Saturday, June 10, 2006

A Present

The new Atlantic just arrived today. It is a welcome balm to the morning’s irritation. I spent the whole of my morning trying to sort out a scheduling mix up with a copyediting client. Great fun. Such moments have, occasionally, made me contemplate the idea of taking a part-time job at a gas station. I could do a simple job, do it well, and watch the Midwest and its vehicles roll past. I could observe the world from a vantage point that few people—at least few people with the leisure time to read literature—ever have the opportunity to witness.

Of course, I seriously doubt I’d ever take a job like that. I did it once—out of necessity—when I foolishly failed to find a job after graduate school. Back then, I think I made about 7 dollars/hour. Every once in a while, I’d managed a 60-hour workweek that netted me about as much as I’m expecting for a lazy week spent mostly working on a top-secret novel. You see, there are benefits to getting older and being middle class.

In fact, I sometimes wonder if my parents can even fathom what life is like for me now. My father—true to his protestant upbringing—worked diligently for his entire life. He served in the Air Force, worked as book binder, and then worked 20-odd years as a die cutter. His work was tedious, brutal, stifling, and dangerous, yet never earned as much in a month as I can make in a week (if I actually worked for a week). Nevertheless, he always kept me well-fed, always kept a roof over our heads, always made sure we had transportation, always made sure I had my own spending money, and somehow managed to take me to a few baseball games when I was a child. And for some reason—perhaps because of how very precocious I was as a child—I always assumed that I would go to college.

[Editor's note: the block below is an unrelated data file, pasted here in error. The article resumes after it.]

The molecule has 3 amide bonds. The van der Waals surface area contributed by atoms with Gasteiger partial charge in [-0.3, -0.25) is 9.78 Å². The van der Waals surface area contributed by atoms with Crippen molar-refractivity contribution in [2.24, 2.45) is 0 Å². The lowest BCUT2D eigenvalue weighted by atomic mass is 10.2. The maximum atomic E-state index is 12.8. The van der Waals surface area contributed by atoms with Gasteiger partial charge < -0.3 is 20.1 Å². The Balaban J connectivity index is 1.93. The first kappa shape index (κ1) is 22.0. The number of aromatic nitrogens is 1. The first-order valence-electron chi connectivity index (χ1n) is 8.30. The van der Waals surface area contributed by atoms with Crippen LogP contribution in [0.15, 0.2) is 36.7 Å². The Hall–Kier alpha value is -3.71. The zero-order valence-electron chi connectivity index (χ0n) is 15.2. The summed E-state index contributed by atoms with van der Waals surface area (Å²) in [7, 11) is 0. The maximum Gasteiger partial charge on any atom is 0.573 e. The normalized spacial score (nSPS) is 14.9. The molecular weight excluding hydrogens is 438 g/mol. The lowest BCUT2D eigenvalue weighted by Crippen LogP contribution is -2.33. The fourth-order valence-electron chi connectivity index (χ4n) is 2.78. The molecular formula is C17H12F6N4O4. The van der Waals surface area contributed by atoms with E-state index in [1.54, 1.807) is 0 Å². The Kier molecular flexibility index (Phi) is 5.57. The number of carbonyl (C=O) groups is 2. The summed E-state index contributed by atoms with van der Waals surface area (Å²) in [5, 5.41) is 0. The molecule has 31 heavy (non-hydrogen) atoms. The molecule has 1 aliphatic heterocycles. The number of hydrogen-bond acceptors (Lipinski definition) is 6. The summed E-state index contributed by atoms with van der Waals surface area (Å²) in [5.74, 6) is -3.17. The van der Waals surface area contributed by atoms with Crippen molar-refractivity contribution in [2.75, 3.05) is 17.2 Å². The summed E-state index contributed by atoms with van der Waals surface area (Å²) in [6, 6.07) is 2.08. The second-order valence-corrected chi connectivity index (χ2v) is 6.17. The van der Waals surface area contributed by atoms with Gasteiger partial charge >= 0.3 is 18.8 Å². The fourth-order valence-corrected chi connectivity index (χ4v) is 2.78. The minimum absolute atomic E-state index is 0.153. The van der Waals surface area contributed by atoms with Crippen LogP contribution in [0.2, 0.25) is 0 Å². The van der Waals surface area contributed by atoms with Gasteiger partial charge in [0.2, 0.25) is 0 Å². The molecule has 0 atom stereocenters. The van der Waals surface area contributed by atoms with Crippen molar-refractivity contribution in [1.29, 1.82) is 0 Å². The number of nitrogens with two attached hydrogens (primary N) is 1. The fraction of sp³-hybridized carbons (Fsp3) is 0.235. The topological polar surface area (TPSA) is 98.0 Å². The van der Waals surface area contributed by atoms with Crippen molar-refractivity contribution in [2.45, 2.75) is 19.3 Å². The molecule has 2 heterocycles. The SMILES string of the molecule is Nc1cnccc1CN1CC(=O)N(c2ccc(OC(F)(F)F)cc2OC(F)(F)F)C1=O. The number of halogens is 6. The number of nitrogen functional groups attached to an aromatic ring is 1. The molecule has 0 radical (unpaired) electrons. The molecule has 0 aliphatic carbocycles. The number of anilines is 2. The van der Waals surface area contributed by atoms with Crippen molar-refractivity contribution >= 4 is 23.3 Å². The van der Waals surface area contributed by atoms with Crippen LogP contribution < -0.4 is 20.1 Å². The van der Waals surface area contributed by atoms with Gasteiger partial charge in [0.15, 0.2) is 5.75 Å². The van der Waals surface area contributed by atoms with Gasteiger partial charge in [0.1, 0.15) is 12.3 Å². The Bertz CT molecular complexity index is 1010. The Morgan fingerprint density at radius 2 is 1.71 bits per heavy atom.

Now, because of what he did then, it’s possible for me to sit here on the patio and think, “I’d like to be a millionaire some day,” without chuckling to myself at the idea—even though I’m taking time off to pursue literary ambitions. Either that top-secret novel will actually turn into a publishing contract and (let’s not kid ourselves) a portion of a nice middle-class income that Michelle and I can invest or I’ll simply work harder at freelancing until I have enough clients to provide a steady income. My father, on the other hand, will only reach that financial plateau if my step-mother hits the lotto. Frankly, I hope she wins someday, even if I don’t see one penny of the windfall. After all, I don’t personally know anyone who deserves such luck more than them.

I think if I mentioned all of this to anyone who went to college or graduate school with me, they’d immediately form a perception of my father. They might assume that he wasn’t well-educated or that he didn’t have the talent to work his way, from the bottom-up, into middle-management and beyond. They would be dead wrong. In fact, I suspect, often enough, he was the smartest person at the places he worked. Yet, he never got a promotion to an office job. He always wore a blue shirt with his name stitched above the left breast pocket.